You see that when I manually enter a growth rate of 2.7%, I get very close to the current share price. If I do the same using the OSV stock valuation reverse DCF model with a discount rate of 10%, the expected growth is -8%. In other words, the market is expecting CSCO to contract - to show negative growth. If CSCO managed to only contract by 4%, then it would be worth around $22.30.

Take a look at this sensitivity matrix to see how the market is pricing the stock and the various stock prices under different scenarios.

Warren Buffett has said that you don't need to weigh a fat person to know whether that person is fat or not. That's what the reverse valuations I performed are designed to do. So far, CSCO is cheap without having to perform any detailed forward looking valuations. But where is the fun in just leaving it at that?

Cisco's Intrinsic Value Ranges

I use multiple valuation models because using a single model to determine a valuation is flawed in that it only focuses on one method. I'll use a DCF to value CSCO based on FCF, Ben Graham formula based on earnings, a PE adjustment method using multiples, and a no-growth valuation model called EPV. (To learn more about each method, see a previous stock valuation article on my blog.)

DCF Valuation

  • 5yr FCF growth was 0%, so I will be optimistic and use 3%.
  • 10% discount rate
  • FCF of $10,000m

The DCF intrinsic value comes out close to $29.

Ben Graham Earnings Valuation

  • Analysts are predicting earnings growth next year of 7.73%. My forecasting model shows something similar at 7.5%.
  • Rather than the analyst estimate of $1.94 in earnings, I will go with my forecast of $1.56.

The Ben Graham intrinsic value comes out to $29.

PE Adjustment Valuation

By giving points based on the quality of its business, financials and earnings predictability, the PE is adjusted to come with a fair value PE.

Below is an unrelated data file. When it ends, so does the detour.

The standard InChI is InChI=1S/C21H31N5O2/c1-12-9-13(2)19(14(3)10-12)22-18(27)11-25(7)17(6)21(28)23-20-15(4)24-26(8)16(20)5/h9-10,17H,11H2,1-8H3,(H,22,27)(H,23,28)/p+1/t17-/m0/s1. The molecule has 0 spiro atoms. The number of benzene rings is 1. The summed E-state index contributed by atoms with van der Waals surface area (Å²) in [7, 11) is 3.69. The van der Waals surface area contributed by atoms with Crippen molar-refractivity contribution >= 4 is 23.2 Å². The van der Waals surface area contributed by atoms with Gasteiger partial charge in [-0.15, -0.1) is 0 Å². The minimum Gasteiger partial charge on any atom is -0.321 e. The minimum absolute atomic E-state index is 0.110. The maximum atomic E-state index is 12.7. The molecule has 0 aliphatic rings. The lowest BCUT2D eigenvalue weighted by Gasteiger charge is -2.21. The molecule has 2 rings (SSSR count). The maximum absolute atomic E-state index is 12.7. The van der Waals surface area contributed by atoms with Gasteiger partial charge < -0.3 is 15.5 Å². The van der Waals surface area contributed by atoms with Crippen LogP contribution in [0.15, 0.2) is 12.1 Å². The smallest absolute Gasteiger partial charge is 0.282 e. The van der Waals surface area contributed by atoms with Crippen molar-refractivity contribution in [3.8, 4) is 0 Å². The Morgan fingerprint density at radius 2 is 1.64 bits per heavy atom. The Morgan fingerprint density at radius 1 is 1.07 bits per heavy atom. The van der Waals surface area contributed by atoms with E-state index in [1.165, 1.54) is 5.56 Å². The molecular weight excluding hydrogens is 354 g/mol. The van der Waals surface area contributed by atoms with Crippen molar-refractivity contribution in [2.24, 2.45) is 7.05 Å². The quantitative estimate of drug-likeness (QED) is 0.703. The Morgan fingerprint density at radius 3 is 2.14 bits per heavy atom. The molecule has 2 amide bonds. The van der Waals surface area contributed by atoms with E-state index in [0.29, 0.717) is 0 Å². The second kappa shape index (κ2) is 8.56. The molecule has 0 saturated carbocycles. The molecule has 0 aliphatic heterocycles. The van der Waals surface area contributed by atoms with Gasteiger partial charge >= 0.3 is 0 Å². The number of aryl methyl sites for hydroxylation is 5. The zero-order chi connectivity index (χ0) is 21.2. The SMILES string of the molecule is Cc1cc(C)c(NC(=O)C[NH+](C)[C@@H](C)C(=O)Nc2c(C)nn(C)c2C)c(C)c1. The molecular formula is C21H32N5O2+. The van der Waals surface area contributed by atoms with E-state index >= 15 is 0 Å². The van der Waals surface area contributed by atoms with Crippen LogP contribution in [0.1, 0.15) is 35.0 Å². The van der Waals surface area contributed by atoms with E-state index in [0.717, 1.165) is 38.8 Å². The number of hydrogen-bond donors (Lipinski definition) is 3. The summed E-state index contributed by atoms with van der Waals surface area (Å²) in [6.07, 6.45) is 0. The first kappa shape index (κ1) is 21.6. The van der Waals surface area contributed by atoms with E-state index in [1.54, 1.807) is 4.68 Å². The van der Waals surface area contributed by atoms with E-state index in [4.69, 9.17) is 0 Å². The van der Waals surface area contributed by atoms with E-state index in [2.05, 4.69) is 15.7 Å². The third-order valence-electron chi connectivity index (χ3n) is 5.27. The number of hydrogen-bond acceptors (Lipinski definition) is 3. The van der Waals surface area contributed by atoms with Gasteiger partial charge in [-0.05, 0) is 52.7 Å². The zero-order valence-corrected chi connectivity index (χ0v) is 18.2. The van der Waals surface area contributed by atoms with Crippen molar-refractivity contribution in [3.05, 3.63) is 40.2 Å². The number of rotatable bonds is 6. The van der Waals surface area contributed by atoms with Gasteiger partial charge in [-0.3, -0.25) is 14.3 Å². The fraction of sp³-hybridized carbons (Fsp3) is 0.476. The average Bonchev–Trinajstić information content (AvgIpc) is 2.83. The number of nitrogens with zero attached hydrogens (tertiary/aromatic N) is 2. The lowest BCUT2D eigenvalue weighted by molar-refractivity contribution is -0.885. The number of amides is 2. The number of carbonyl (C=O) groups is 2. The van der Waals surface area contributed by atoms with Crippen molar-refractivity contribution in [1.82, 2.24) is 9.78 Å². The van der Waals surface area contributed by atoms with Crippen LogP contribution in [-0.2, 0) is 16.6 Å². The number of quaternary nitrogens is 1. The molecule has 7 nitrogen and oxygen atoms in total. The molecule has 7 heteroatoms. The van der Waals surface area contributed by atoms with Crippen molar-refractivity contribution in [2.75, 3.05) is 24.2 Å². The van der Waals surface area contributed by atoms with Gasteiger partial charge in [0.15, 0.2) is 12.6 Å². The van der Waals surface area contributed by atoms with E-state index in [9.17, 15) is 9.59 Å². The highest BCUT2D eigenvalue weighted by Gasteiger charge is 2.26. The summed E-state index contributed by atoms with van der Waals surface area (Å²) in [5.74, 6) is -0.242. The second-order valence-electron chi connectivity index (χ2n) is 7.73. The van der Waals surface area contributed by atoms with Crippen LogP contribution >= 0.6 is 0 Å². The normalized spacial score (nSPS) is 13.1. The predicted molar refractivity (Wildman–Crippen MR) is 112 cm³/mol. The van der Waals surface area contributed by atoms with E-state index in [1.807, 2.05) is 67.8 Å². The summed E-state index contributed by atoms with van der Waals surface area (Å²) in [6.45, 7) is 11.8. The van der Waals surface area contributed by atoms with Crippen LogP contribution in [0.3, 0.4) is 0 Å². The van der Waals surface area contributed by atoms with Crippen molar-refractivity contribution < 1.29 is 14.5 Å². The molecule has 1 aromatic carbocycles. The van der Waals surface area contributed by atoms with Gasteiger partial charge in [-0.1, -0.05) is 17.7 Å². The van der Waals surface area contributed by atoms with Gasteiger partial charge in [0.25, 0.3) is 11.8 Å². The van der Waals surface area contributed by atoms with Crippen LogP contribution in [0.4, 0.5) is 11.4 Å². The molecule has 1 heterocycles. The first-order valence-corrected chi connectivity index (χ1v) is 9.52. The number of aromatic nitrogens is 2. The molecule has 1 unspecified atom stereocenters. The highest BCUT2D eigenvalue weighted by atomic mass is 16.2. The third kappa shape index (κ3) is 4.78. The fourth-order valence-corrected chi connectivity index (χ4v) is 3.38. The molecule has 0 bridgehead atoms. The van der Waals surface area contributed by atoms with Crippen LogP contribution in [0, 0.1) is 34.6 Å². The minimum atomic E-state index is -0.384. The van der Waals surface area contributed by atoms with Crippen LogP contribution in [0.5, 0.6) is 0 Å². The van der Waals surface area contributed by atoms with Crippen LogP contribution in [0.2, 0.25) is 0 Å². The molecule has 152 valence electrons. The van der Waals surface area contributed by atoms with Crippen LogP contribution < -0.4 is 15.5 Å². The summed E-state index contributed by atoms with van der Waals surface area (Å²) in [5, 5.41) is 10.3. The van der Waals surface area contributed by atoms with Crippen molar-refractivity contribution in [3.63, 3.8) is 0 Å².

• 16/20 points for business
  • 20/20 for financial
  • 15/20 for earnings predictability

Using these points, the OSV stock valuation model gives CSCO a fair value PE of 18.77, which equals a fair value stock price of $28.

Earnings Power Value Model

The EPV model calculates the value of the business in a no-growth scenario and also looks at whether a moat exists for earnings power to continue. The no-growth scenario for CSCO turns out to be $26.70, which is consistent with the points mentioned throughout this analysis.

CSCO has a very big moat capable of sustaining its earnings power.

Based on four valuation models, CSCO is consistently hovering around the $26-$29, which is an upside of 35-50%.

Comparing Competitors Side by Side

Summing Up

From a fundamental point of view, CSCO generates plenty of cash, generates excess returns and is a solid business. The problem lies with growth. CSCO is unlikely to be able to turn things around quickly due to its size, but the dividends it now pays out should suit dividend investors.

Although I've valued CSCO at around the $28 mark, it doesn't fit in well with my portfolio. I prefer to find something with stronger earnings power and the ability to grow into a market.

Disclosure: I have no positions in any stocks mentioned, and no plans to initiate any positions within the next 72 hours. I wrote this article myself, and it expresses my own opinions. I am not receiving compensation for it (other than from Seeking Alpha). I have no business relationship with any company whose stock is mentioned in this article.